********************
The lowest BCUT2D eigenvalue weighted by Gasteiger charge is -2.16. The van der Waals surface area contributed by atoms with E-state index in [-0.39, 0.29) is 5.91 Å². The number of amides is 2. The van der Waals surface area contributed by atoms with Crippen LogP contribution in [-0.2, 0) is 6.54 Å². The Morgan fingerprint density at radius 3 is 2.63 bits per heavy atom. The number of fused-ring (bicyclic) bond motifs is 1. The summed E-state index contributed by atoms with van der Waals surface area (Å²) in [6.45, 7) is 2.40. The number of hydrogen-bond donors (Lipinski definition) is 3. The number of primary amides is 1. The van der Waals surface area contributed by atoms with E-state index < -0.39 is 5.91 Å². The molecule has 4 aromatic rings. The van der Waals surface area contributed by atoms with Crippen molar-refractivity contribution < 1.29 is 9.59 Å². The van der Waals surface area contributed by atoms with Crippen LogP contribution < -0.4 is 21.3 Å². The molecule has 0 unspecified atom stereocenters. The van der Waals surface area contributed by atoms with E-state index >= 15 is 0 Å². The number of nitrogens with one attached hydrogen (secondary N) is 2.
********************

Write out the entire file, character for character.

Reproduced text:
The lowest BCUT2D eigenvalue weighted by Gasteiger charge is -2.16. The van der Waals surface area contributed by atoms with E-state index in [-0.39, 0.29) is 5.91 Å². The number of amides is 2. The van der Waals surface area contributed by atoms with Crippen LogP contribution in [-0.2, 0) is 6.54 Å². The Morgan fingerprint density at radius 3 is 2.63 bits per heavy atom. The number of fused-ring (bicyclic) bond motifs is 1. The summed E-state index contributed by atoms with van der Waals surface area (Å²) in [6.45, 7) is 2.40. The number of hydrogen-bond donors (Lipinski definition) is 3. The number of primary amides is 1. The van der Waals surface area contributed by atoms with E-state index < -0.39 is 5.91 Å². The molecule has 4 aromatic rings. The van der Waals surface area contributed by atoms with Crippen molar-refractivity contribution < 1.29 is 9.59 Å². The van der Waals surface area contributed by atoms with Crippen LogP contribution < -0.4 is 21.3 Å². The molecule has 0 unspecified atom stereocenters. The van der Waals surface area contributed by atoms with E-state index >= 15 is 0 Å². The number of nitrogens with one attached hydrogen (secondary N) is 2.